One word of caution: If you're already sick, a massage might not be the best thing, because it increases circulation and can spread metabolic waste throughout your system, says Dr. Segal.
Sing the “Happy Birthday” song twice through as you wash your hands, to make sure you're cleansing them thoroughly.
4. Stock Up on Garlic and Ginger
Before the first hint of sniffles, start seasoning every meal with garlic. That's right, garlic is a natural germ-fighter, says Dr. Segal. As a matter of fact, a June 2012 study published in Clinical Nutrition found that aged garlic extract may boost immune cell function and, consequently, help reduce the severity of colds and flu. Not a fan of the raw stuff? No worries. Dr. Segal says you can also take a garlic supplement for the same benefits.
Ginger is another immune-enhancing food to add to your shopping list. "Fresh ginger has natural anti-inflammatory properties that can help treat early cold symptoms," says Dr. Segal. Plus, it can kill rhinoviruses, which cause common colds, according to the 2013 book, Food as Medicine.
5. Wipe Down Shared Surfaces
During cold and flu season, public places and shared spaces are swarming with germs. And infection can spread like wildfire. Case in point: your office. A January 2013 study by researchers at the University of Arizona found that 50 percent of commonly touched surfaces in an office environment — like doorknobs, phones and coffee pots — became infected with a virus after only four hours when an employee came to work sick.
So how can you protect yourself from infection when your office is crawling with creepy critters? Wiping down surfaces with disinfectant can reduce your likelihood of contact, says Dr. Segal. According to the same University of Arizona study, cleaning germy hotpots daily can reduce your chance of contracting viruses by a whopping 80 percent.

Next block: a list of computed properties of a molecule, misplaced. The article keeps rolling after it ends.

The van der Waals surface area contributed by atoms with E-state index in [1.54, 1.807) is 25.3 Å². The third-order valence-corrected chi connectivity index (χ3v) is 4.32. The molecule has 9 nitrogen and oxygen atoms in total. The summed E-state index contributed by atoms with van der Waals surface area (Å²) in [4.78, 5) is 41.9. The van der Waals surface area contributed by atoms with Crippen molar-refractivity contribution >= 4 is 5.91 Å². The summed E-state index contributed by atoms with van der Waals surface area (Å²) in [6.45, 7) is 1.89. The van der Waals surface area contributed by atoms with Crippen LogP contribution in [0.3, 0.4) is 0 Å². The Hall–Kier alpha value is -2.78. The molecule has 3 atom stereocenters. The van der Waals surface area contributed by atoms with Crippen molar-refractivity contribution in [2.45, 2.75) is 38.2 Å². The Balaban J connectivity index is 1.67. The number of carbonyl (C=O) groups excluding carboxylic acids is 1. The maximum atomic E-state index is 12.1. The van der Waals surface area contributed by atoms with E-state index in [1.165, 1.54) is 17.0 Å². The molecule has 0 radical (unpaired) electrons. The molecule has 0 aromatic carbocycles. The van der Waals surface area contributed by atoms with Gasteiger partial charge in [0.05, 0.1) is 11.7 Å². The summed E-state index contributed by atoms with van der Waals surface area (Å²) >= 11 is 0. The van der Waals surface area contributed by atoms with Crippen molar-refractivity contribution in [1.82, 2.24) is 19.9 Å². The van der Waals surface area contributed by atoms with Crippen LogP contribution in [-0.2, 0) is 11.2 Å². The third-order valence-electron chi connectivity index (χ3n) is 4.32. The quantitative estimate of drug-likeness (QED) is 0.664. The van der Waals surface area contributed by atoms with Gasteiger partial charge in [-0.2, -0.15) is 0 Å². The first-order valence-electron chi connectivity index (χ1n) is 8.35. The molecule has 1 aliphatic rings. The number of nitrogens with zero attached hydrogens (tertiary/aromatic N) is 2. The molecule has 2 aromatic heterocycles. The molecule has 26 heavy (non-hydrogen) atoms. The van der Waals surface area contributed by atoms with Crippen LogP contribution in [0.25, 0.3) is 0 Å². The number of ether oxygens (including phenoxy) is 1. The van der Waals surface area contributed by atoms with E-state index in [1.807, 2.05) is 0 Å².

Since you can't sanitize every surface, do your best to avoid touching them directly. Use tissues to hold onto subway poles or when opening and closing doors at a public restroom.
But if you're out of Kleenex and must make contact with a germy surface, don't touch your face until you can properly wash your hands. And here's a pro tip: Dr. Segal recommends singing the "Happy Birthday" song twice through as you soap up, to make sure you're cleansing your hands thoroughly.
Is This an Emergency?
- Centers for Disease Control and Prevention: “Wash Your Hands”
- The University of Arizona: “Germs Spread Fast at Work, Study Finds”
- U.S. Food and Drug Administration: “Is Rinsing Your Sinuses With Neti Pots Safe?”
- The New England Journal of Medicine: “A Sneeze”
- Proceedings of the National Academy of Sciences: “Chronic stress, glucocorticoid receptor resistance, inflammation, and disease risk.”
- Clinical Nutrition: “Supplementation with aged garlic extract improves both NK and γδ-T cell function and reduces the severity of cold and flu symptoms: A randomized, double-blind, placebo-controlled nutrition intervention”
- Food as Medicine: “Ginger: A Functional Herb”
- mSphere: “Situations Leading to Reduced Effectiveness of Current Hand Hygiene against Infectious Mucus from Inﬂuenza Virus Infected Patients”